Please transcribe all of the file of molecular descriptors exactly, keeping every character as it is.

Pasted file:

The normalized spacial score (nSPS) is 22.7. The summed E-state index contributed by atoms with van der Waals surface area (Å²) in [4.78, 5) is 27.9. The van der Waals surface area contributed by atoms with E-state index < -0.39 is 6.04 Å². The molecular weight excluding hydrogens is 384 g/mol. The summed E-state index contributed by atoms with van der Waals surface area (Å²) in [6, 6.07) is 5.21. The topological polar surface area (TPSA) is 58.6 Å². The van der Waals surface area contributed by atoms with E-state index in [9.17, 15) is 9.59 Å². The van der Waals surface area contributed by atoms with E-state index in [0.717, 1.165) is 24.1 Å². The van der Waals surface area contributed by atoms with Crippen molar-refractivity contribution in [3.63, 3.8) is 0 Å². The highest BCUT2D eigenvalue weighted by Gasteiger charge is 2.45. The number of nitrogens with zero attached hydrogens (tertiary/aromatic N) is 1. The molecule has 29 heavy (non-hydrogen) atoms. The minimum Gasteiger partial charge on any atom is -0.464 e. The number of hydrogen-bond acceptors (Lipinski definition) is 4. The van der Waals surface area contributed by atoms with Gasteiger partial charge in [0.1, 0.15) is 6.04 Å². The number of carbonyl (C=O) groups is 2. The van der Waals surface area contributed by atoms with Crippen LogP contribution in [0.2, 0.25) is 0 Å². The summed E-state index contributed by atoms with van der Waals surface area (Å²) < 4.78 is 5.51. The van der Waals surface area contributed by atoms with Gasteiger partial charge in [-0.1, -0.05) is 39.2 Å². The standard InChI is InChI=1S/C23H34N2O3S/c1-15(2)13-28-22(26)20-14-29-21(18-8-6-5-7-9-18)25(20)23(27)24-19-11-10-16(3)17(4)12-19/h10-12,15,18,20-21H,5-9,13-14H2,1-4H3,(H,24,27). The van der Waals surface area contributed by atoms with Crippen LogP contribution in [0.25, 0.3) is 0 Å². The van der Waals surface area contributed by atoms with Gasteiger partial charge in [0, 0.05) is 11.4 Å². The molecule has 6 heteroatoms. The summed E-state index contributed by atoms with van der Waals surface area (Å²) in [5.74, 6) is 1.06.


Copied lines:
The normalized spacial score (nSPS) is 22.7. The summed E-state index contributed by atoms with van der Waals surface area (Å²) in [4.78, 5) is 27.9. The van der Waals surface area contributed by atoms with E-state index < -0.39 is 6.04 Å². The molecular weight excluding hydrogens is 384 g/mol. The summed E-state index contributed by atoms with van der Waals surface area (Å²) in [6, 6.07) is 5.21. The topological polar surface area (TPSA) is 58.6 Å². The van der Waals surface area contributed by atoms with E-state index in [9.17, 15) is 9.59 Å². The van der Waals surface area contributed by atoms with E-state index in [0.717, 1.165) is 24.1 Å². The van der Waals surface area contributed by atoms with Crippen molar-refractivity contribution in [3.63, 3.8) is 0 Å². The highest BCUT2D eigenvalue weighted by Gasteiger charge is 2.45. The number of nitrogens with zero attached hydrogens (tertiary/aromatic N) is 1. The molecule has 29 heavy (non-hydrogen) atoms. The minimum Gasteiger partial charge on any atom is -0.464 e. The number of hydrogen-bond acceptors (Lipinski definition) is 4. The van der Waals surface area contributed by atoms with Gasteiger partial charge in [0.1, 0.15) is 6.04 Å². The number of carbonyl (C=O) groups is 2. The van der Waals surface area contributed by atoms with Crippen LogP contribution in [0.2, 0.25) is 0 Å². The summed E-state index contributed by atoms with van der Waals surface area (Å²) < 4.78 is 5.51. The van der Waals surface area contributed by atoms with Gasteiger partial charge in [-0.1, -0.05) is 39.2 Å². The standard InChI is InChI=1S/C23H34N2O3S/c1-15(2)13-28-22(26)20-14-29-21(18-8-6-5-7-9-18)25(20)23(27)24-19-11-10-16(3)17(4)12-19/h10-12,15,18,20-21H,5-9,13-14H2,1-4H3,(H,24,27). The van der Waals surface area contributed by atoms with Crippen LogP contribution in [0.25, 0.3) is 0 Å². The van der Waals surface area contributed by atoms with Gasteiger partial charge in [0, 0.05) is 11.4 Å². The molecule has 6 heteroatoms. The summed E-state index contributed by atoms with van der Waals surface area (Å²) in [5.74, 6) is 1.06.